Sunday, May 01, 2005


A transnational feminist reading group I'm part of just met to talk about Negri & Hardt's Multitude. All but the one post-colonial critic were impressed with the optimism and risks of the work. It risks essentialism, teleology, theology.

I was struck by their liberty. If the authors were in Women's Studies, they would have had to spend half of this book presenting lengthy discussions of process and caveats: who we are (apologies therein), why we wrote it, how we worked together, what we mean by "we" or "us" or "politics" or this or that: not merely the key terms of the works, but word we come to flinch at using, afraid of critique. They just rush forward, headlong into the Multitude.

I had a question about "flesh," which struck me (perhaps as it came from an Italian writer) as theologically weighted, particularly when speaking about transformations and immateriality and bodies. I haven't seen Lee Quinby's or Bill Maurer's discussion of the millenial & theological logic of Empire/Multitude which might illuminate my questions. Perhaps it would help if I knew anything at all about Spinoza.

There are obvious feminist critiques to be made, and I haven't read those out there on Empire (e.g., by Lisa Rofel), nor I have I read my favorite feminist anthropological/soc/geographical writers (e.g., Saskia Sassen, Aihwa Ong, Anna Tsing).

I identified three main dimensions of feminist critique.

1) Sins of Omission: There are omissions. Judith Butler aside (and I'm not sure how true they are to "performativity"), they do not cite many feminists. And they neglect clear opportunities for noting gender or women in many of their supporting arguments and examples - when discussing peasants and land; or worldwide movements (feminism is subordinated in a list, it doesn't meet the criteria for "revolt"); or affective labor; or habits.

2) The Unhappy Marriage: What might revisiting 1970s+ socialist feminism suggest about Empire and Multitude? It seems that they consider women/gender/feminism in an additive way. But if the Multitude as it exists (the first kind of multitude) is patriarchal, sexist, male dominant. Gender is shot through empire and its other. It might dampent the optimism a bit, for one. Certainly they do not map how the current conditions they describe are generating, internally, immanently (not externally or transcendent), gender and sexual transformations in common. These remain part of singularity rather than part of the common.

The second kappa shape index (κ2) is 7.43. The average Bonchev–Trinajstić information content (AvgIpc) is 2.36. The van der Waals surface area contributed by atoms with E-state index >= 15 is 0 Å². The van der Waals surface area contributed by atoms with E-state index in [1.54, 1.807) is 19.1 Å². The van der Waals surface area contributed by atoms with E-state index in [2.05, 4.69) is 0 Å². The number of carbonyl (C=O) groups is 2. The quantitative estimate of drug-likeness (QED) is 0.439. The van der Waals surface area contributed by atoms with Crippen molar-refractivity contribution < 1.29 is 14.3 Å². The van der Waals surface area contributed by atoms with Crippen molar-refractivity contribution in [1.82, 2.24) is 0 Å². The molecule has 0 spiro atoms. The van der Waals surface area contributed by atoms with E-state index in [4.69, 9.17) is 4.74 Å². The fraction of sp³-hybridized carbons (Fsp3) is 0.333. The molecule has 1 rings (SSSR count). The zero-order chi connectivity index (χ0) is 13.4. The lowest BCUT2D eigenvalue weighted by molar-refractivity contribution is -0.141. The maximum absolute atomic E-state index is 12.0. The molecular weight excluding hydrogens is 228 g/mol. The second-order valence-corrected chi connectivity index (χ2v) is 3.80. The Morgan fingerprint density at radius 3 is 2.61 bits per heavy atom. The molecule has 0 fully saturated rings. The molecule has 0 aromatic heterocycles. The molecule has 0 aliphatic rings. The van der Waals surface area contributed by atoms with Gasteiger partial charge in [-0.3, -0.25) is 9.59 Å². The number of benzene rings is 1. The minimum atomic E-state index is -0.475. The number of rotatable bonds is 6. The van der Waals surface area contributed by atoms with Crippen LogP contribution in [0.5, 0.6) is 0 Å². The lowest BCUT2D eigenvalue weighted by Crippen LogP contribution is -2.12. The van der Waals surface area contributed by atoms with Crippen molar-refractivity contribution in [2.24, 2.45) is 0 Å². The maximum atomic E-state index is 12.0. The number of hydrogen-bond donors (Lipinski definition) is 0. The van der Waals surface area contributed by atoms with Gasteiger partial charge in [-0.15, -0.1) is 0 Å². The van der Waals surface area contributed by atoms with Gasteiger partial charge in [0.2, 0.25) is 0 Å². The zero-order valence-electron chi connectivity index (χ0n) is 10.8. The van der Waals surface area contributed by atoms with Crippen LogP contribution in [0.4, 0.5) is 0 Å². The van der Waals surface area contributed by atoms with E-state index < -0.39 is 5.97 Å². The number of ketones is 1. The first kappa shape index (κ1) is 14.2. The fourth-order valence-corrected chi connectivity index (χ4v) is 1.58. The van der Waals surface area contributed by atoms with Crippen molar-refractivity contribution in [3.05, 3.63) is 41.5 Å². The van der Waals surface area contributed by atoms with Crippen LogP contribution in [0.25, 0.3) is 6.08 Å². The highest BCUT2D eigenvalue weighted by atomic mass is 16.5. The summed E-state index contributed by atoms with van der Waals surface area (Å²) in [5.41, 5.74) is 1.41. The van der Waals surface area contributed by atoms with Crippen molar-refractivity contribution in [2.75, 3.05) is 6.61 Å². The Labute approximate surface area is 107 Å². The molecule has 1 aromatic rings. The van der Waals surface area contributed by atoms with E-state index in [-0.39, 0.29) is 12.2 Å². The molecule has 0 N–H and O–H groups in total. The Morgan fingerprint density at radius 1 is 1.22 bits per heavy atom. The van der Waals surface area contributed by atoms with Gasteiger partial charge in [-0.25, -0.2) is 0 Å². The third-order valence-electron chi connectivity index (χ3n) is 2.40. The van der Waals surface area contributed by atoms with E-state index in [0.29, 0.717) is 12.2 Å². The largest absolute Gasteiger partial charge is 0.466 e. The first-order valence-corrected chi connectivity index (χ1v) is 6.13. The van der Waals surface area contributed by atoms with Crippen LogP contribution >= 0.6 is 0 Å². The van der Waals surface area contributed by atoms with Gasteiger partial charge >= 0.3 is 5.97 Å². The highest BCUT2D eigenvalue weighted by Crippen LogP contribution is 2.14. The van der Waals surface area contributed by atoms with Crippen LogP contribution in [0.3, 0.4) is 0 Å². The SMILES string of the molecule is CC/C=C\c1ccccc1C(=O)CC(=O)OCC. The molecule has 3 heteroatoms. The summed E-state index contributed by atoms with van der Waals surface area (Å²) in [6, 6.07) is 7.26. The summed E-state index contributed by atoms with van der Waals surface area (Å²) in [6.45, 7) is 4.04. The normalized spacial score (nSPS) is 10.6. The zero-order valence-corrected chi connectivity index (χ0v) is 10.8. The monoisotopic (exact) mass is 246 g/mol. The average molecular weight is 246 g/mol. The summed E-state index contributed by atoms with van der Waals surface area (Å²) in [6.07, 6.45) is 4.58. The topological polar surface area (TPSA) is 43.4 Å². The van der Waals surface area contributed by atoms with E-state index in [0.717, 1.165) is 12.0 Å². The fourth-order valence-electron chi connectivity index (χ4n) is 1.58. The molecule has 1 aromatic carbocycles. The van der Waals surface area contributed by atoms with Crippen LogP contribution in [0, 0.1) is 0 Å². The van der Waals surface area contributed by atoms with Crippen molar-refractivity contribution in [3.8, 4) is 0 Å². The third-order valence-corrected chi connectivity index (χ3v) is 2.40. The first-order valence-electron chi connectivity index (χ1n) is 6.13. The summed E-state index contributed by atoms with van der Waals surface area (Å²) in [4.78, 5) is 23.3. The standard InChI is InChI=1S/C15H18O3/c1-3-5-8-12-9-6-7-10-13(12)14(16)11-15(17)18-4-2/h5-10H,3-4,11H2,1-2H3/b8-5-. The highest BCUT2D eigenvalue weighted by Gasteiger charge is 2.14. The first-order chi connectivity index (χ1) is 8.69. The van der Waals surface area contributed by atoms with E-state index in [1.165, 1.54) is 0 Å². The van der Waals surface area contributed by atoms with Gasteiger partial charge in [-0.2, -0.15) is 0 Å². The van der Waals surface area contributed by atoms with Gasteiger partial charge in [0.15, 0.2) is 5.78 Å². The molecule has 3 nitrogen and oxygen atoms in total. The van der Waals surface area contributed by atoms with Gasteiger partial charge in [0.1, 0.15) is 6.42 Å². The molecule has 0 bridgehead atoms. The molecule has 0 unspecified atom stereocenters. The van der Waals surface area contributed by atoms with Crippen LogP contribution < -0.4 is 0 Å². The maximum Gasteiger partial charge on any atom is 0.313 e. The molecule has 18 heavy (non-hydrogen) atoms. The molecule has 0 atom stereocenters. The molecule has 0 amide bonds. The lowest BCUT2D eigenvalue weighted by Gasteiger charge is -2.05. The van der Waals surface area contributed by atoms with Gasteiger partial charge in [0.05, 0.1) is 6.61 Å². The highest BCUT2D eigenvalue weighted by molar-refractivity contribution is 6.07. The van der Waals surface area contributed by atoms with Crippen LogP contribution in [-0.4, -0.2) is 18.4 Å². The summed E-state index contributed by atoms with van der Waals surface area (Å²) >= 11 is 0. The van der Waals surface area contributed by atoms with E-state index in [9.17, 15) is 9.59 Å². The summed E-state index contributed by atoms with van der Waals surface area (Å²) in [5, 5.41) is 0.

3) Feminists of Color and the Critique of Feminism: It would be fruitful to consider Negri + Hardt's model of singularity and common in relation to the critiques made by feminist, womanist, post-colonials of color. At its most basic, the critique is that white women have generlized their condition into a model of gender inequality and feminist politics, and this more or less invalidates prevailing modes of feminism emanating from metropolitan/white/Western worlds. These feminisms (Euro feminism, white feminism, whatever) have responded by attempting to recognize and address diversity. (Far more than any other movement has addressed gender or sexuality, it seems often to be forgotten.) But there is still a sense of falling back on unity, on the feminist equivalents of the party, masses, people, or workers that Negri and Hardt depart from.


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